65 (passed away May. 27th, 1995)
Nov. 9th, 1929
New Orleans, Louisiana, USA
Severn Darden's Main TV Roles
Main Movie Roles
Guest TV Roles[none found]
Severn Teakle Darden, Jr. (November 9, 1929 – May 27, 1995) was a comedian and actor, and an original member of The Second City Chicago-based comedy troupe as well as its predecessor, the Compass Players. He is probably best known in the film industry for playing the Himmler-like Kolp in the Planet of the Apes films.
Background Born in New Orleans, Louisiana, he attended the University of Chicago. Darden’s offbeat and intellectual sense of humor, appropriate for someone who attended the University of Chicago and in fact a major element in the style of The Second City at that time, is evident throughout his work.
One example of his offbeat humor is the way he squeezed the phrase "Know thyself" into the seven-character limitation of a New Mexico license plate: NOYOSEF.
Darden appeared in various movies and television series. His best performance is probably in the comedy The President's Analyst; there he has a major role as Kropotkin, a Soviet agent with a laid-back persona (much like Darden's own). An early film, "LUV" (1967) (based on the play of the same title by Murray Schisgal), in which he played a junk dealer, also starred Jack Lemmon, Peter Falk, Elaine May, and Nina Wayne.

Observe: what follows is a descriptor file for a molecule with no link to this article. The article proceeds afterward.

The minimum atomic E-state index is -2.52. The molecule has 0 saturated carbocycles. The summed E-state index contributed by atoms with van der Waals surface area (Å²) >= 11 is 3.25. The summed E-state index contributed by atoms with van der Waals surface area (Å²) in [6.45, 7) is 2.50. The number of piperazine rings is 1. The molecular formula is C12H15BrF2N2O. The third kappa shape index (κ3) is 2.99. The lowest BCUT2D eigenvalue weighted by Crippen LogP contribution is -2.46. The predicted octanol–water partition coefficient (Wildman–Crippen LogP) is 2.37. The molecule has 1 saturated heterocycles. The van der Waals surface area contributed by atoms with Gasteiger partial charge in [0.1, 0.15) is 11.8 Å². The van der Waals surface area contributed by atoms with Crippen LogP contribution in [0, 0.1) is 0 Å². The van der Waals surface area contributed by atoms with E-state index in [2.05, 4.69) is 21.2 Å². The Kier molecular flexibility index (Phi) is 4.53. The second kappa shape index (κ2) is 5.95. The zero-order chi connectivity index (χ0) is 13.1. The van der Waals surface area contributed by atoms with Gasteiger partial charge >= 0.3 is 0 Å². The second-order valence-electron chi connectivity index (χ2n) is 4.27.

He also played a stuffed shirt toy manufacturer in an episode of The Monkees, the cold-hearted Kolp in Conquest of the Planet of the Apes and Battle for the Planet of the Apes, and a highly-respected, but befuddled college dean, in the 1985 comedy Real Genius.
In 1986, he was featured in the Off-Broadway improvisational sketch comedy show, Sills & Company, directed by Paul Sills.
After triple heart bypass surgery, he lived in semi-retirement in Los Angeles before moving to Santa Fe, New Mexico in 1992. He died there of congestive heart failure at age 65.
Works Routines The Metaphysics Lecture This was ostensibly given by Prof. Walther von der Vogelweide, a reference to the famous medieval poet of the same name. An announcer introduces it as A Short Talk on the Universe, and then Darden continues: "Now, why — you will ask me — have I chosen to speak on the Universe, rather than some other topic. Well, it's very simple: there isn’t anything else!" The lecture is loaded with digressions.
- Nominated for the 1962 Tony Award Best Featured Actor in a Musical for his performance in From the Second City.
- Was one of the original cast members of Second City in Chicago. Was responsible for shaping that theater's character in its early days.
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